If Augustus had turned out to be an ineffective ruler, then the empire might have ended as soon as it began and the Republic restored. But that was not the case. He reigned for over 40 years, time during which he almost doubled the size of the empire through military expansion. He founded the Praetorian Guard, enacted new social reforms and initiated numerous construction projects. He did a lot more than we can cover in this short entry, but he certainly put the Roman Empire on the path to domination, beginning a period of power and prosperity known as Pax Romana.
One could certainly argue that the emperors who followed Augustus such as Tiberius and Claudius, and even Caligula due to his notoriety, should be included on this list. But since we are limited to only ten emperors, we have to be a bit more selective and mention the ones who were there at pivotal moments in the history of the Roman Empire. That’s why we are jumping ahead a bit to the fifth emperor, Nero.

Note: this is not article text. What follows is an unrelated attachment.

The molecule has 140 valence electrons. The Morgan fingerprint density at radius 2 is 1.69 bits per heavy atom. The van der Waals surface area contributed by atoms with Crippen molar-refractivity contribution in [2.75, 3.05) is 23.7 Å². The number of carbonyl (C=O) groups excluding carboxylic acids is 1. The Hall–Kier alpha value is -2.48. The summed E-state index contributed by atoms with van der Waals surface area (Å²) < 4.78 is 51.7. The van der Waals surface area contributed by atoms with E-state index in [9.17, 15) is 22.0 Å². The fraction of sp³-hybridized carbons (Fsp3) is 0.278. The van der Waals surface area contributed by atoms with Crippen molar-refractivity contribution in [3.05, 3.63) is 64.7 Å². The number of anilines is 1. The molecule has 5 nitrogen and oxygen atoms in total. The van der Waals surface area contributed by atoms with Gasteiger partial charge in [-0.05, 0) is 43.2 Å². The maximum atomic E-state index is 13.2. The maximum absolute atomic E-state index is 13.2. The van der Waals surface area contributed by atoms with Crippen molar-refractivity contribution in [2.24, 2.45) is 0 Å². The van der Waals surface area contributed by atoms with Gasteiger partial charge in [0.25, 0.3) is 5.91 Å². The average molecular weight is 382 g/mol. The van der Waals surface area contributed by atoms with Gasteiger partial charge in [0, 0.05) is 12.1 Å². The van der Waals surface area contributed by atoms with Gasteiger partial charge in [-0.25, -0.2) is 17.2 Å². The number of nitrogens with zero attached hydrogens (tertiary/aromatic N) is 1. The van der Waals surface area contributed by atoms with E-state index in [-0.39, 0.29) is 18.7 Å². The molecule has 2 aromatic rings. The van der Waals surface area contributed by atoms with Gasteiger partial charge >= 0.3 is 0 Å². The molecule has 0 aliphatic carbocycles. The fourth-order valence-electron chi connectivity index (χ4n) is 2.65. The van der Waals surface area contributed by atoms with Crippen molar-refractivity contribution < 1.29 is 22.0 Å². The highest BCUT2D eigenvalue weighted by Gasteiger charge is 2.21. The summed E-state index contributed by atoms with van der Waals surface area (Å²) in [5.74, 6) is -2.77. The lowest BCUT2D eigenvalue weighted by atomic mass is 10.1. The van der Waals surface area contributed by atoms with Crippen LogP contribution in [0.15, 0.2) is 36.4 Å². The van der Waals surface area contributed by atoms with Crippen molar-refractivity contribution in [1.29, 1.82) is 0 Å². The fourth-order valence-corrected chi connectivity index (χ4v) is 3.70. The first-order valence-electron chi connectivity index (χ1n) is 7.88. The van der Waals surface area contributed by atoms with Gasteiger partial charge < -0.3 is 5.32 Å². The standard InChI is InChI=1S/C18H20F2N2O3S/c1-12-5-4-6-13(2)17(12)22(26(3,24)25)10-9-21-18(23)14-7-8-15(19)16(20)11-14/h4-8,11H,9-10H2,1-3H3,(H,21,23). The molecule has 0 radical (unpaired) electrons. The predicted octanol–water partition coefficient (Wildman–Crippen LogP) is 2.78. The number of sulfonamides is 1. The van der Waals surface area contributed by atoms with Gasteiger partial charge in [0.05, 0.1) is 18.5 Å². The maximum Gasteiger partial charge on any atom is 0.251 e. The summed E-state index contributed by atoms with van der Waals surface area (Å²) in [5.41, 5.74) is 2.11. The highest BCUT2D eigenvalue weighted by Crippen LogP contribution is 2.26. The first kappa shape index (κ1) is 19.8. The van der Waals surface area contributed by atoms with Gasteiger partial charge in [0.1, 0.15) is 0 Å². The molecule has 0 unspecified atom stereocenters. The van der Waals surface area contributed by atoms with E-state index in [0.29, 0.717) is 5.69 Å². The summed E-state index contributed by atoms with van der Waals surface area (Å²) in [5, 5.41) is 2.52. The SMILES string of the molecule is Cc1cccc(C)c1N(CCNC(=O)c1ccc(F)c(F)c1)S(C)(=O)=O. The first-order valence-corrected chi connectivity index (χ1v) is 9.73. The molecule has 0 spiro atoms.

Nero is a name associated with debauchery and tyranny. He rose to the throne in 54 AD thanks to the machinations of his mother, Agrippina, and during the first part of his 13-year reign, he was content to sit back and indulge his vices while Agrippina, his tutor Seneca, and the Praetorian Prefect Burrus were actually in charge of the empire.
This ended when Nero began fearing that his mother might be conspiring against him, intending to replace him with her stepson, Britannicus. Nero had them both killed, along with a bunch of other people, and this marked the beginning of his rule as a murderous tyrant.
The most famous event to happen during Nero’s reign was the Great Fire of Rome in 64 AD. Contrary to the popular saying, Nero did not fiddle while Rome burned, although he had been accused of Roman historians of starting the fire in order to make room to build his new palace, the Domus Aurea. One thing he did do was blame the fire on the Christians and have them persecuted.